(c) Do not hold an application pending beyond 45/90 days if insurance will not complete processing the claim within the application processing period.
(2) For bills incurred prior to a current c.p., verify whether insurance has denied payment or has not been filed.
(a) If denied due to failure to meet the requirements of the plan, do not apply the charge to the deductible. (See V.B.3.)
(b) If denied for some other reason, count the unpaid balance owed by the a/b.
(c) If not filed, a/b must file a claim, unless it is verified with the insurance company that the time limit for filing claims has expired.
(d) Count unpaid balance owed by a/b only after insurance response has been verified.
(e) If the insurance claim is still pending, do not apply the charges to the deductible until the claim has completed processing.
b. Ongoing Cases
(1) For bills incurred during a current c.p., verify with the medical provider or insurance company whether insurance has paid.
(a) If not, apply the total expense to the deductible.
(b) If the insurance denied due to failure to meet the requirements of the plan, do not apply the expense to the deductible.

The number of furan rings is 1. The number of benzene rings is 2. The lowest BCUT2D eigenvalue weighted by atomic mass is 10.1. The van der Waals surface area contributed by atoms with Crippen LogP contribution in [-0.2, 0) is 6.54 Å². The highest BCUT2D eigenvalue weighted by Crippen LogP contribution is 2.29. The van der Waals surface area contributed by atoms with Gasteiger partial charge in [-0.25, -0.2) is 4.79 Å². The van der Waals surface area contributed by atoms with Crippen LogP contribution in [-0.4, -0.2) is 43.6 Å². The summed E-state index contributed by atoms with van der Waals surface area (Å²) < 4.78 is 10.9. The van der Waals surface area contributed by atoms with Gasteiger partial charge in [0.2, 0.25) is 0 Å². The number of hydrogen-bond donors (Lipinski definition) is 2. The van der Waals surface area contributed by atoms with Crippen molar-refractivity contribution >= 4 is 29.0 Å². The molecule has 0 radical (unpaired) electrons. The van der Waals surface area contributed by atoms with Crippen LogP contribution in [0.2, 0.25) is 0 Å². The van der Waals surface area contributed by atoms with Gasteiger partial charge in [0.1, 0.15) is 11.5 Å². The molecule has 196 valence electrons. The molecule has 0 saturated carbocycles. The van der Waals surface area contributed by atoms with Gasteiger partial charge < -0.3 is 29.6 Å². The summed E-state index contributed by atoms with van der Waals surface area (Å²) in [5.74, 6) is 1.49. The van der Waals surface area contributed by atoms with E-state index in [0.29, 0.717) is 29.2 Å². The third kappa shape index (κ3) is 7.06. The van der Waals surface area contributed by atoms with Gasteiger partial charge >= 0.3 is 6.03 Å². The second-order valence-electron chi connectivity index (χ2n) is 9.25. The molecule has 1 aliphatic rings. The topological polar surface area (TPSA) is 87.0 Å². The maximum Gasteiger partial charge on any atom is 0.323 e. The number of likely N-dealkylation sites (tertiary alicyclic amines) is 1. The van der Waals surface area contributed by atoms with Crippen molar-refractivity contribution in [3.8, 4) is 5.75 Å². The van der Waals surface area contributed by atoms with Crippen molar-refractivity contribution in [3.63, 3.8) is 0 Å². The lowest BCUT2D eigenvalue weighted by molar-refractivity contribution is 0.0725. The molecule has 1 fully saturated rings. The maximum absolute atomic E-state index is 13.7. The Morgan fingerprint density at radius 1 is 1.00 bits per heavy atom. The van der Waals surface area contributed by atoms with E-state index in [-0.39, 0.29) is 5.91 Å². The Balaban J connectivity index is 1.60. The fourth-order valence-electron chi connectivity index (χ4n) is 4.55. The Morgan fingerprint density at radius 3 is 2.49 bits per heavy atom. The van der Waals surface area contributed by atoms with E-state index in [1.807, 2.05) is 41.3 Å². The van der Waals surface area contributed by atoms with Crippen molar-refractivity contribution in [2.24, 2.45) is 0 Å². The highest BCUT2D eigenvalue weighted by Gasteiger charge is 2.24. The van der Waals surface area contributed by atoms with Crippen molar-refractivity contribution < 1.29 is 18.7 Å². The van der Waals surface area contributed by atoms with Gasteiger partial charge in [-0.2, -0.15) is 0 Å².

(c) If the insurance denied for some reason other than noncompliance, apply the total expense owed by the a/b to the deductible.
(2) For bills incurred prior to a current c.p. and when there was insurance coverage, verify whether insurance paid or denied payment, and if denied the reason for the denial, and the amount of the unpaid balance owed by the a/b.
(a) If the insurance has not paid due to failure to meet the requirements of the plan, do not apply the expense to the deductible.
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(b) If the insurance has not paid for some reason other than noncompliance, apply the total expense owed by the a/b to the deductible.
(3) Apply the expense only after the insurance response has been verified.